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California Pedestrian Fatalities Are on the Rise

Pedestrian deaths were low in 2008, during the recession, but they have risen again to some of their highest rates in more than a decade. Image: Smart Growth America, Dangerous by Design

As detailed at Streetsblog USA, Smart Growth America recently released its updated report, Dangerous by Design 2016, on pedestrian fatalities across the nation. In general the report found that the most dangerous areas for walking are in the South, and Florida tops the rankings with eight of the ten most dangerous cities.

But California cities are not immune. California as a state ranks at number 17 for pedestrian risk, with 6,616 pedestrian deaths between 2005 and 2014. That's almost two pedestrian fatalities per 100,000 people every year. The California regions with the highest pedestrian fatality rates are Bakersfield, Riverside-San Bernardino-Ontario, Stockton-Lodi, Modesto, and Fresno.

What do these areas have in common? Like many communities in California, they were built to accommodate cars, and many parts of them lack the most basic accommodations for pedestrians such as sidewalks and safe crossings. Yet people still need to walk, and when they have to navigate wide, busy streets with fast traffic, their chances of being injured or killed go up.

It's notable that none of these are high-density city areas where tons of people crowd sidewalks. The opposite: most of these areas are built with the assumption that people will get around by car, and those who don't drive are forced to navigate a hostile environment to get where they need to go.

A heat map shows locations of pedestrian in Riverside County
A heat map shows locations of pedestrian fatalities in Riverside County. Image: Smart Growth America
A heat map shows locations of pedestrian fatalities in Riverside County. Image: Smart Growth America

The SGA study also shows that risk has gone up in California in the last two years. Most of that risk might be accounted for by the Inland Empire, where pedestrians' fatality risk increased dramatically—more than any region in the U.S. except Jacksonville, Florida and the area around Memphis, Tennessee. Other California areas that show an increased risk are the San Jose-Sunnyvale-Santa Clara area and LA-Long Beach-Anaheim, although there the changes are not as dramatic as in Riverside and San Bernardino.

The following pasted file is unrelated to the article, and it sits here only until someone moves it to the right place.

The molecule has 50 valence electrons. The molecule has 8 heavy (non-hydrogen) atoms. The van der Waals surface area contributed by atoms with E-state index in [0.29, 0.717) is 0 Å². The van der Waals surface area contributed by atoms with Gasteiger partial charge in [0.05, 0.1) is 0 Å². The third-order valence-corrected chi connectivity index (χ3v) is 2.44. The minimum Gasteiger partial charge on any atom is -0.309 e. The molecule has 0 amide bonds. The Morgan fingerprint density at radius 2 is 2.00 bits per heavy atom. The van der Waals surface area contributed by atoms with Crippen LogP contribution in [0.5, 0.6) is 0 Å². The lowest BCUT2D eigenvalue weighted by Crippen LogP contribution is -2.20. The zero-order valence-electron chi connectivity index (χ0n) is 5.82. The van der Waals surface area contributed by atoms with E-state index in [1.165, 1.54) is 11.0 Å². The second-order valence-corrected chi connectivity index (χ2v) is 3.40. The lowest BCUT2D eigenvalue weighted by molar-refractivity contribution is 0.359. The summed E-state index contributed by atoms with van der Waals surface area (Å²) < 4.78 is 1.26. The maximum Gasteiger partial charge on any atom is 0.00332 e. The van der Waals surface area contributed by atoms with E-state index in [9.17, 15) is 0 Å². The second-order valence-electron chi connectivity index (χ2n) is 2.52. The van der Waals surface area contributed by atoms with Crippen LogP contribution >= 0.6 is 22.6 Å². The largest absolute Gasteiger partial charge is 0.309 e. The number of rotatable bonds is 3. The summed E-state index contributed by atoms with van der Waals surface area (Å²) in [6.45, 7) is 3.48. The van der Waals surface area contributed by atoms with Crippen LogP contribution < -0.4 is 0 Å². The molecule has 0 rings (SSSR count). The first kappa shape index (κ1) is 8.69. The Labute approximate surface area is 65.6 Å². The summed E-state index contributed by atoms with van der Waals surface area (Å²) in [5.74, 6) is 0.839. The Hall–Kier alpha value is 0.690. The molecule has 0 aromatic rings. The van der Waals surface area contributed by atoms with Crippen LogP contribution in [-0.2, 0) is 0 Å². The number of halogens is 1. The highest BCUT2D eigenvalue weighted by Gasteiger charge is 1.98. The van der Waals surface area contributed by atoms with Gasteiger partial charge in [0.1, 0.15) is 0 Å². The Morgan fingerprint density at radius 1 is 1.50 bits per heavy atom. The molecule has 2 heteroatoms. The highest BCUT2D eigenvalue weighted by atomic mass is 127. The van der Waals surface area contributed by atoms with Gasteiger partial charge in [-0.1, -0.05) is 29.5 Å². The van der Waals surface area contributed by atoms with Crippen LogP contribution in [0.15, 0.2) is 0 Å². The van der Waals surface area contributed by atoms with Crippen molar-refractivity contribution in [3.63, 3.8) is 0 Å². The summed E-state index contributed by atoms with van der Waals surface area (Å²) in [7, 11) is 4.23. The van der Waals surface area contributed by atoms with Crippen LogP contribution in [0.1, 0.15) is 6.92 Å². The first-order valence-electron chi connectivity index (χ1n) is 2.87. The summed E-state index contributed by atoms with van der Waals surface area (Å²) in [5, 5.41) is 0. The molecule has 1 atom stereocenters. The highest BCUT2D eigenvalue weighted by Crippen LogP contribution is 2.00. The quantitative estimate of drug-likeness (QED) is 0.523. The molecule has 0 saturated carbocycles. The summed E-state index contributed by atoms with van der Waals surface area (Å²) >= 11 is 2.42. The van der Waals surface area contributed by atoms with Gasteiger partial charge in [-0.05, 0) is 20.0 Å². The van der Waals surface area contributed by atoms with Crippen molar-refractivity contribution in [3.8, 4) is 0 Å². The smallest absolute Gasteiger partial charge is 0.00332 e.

What has changed? At a webinar announcing the release of the report, Emiko Atherton of Smart Growth America said that since 2009, the economy has been growing, and more people are traveling by all modes, thus increasing their exposure and risk for accidents. But the risk to pedestrians also has a lot to do with street design. Higher speeds increase the likelihood that crashes will kill pedestrians. Many streets in California cities are built like highways, encouraging high speeds and forcing people who walk to make onerous choices about when and where to cross.

“Our infrastructure is failing us,” said Nancy LeaMond, of the AARP. She emphasized that the question of safety is not just limited to pedestrians, nor to vulnerable populations like seniors and children. “Safer streets will benefit everyone, including our rapidly growing aging population,” she said.

There's also the equity issue. The SGA report presents data showing that people of color and seniors are at higher risk of being struck and killed by vehicles while walking.

Charles Brown, a researcher at the Voorhees Transportation Center at Rutgers University, pointed out that these are largely preventable deaths, and the fact that they are disproportionately of people of color and older adults should be cause for concern.

“It shows how street design affects people of color,” said Brown “It causes loss of life. But not just that: it also drastically diminishes safe access to jobs, to parks, to health care, and to other forms of transit.”

It's time, he said, for “cities to give a disproportionate share of their funding to address the lack of pedestrian amenities in these communities, to make up for years of disinvestment in communities of color. These are the same communities that lack capacity and the relationships" with governmental agencies to speak up about what they need.

He applauded the efforts to do “walkability audits” to assess what a community's on-the-ground needs are, but said it's not enough to do so during the day. “People need to walk to and from jobs at night,” he said. “Do walkability audits after dark,” he added, to truly understand what's needed.

Smart Growth America's website has online maps where you can check your area, to see where pedestrian fatalities tend to occur. What is it about those areas that needs fixing?

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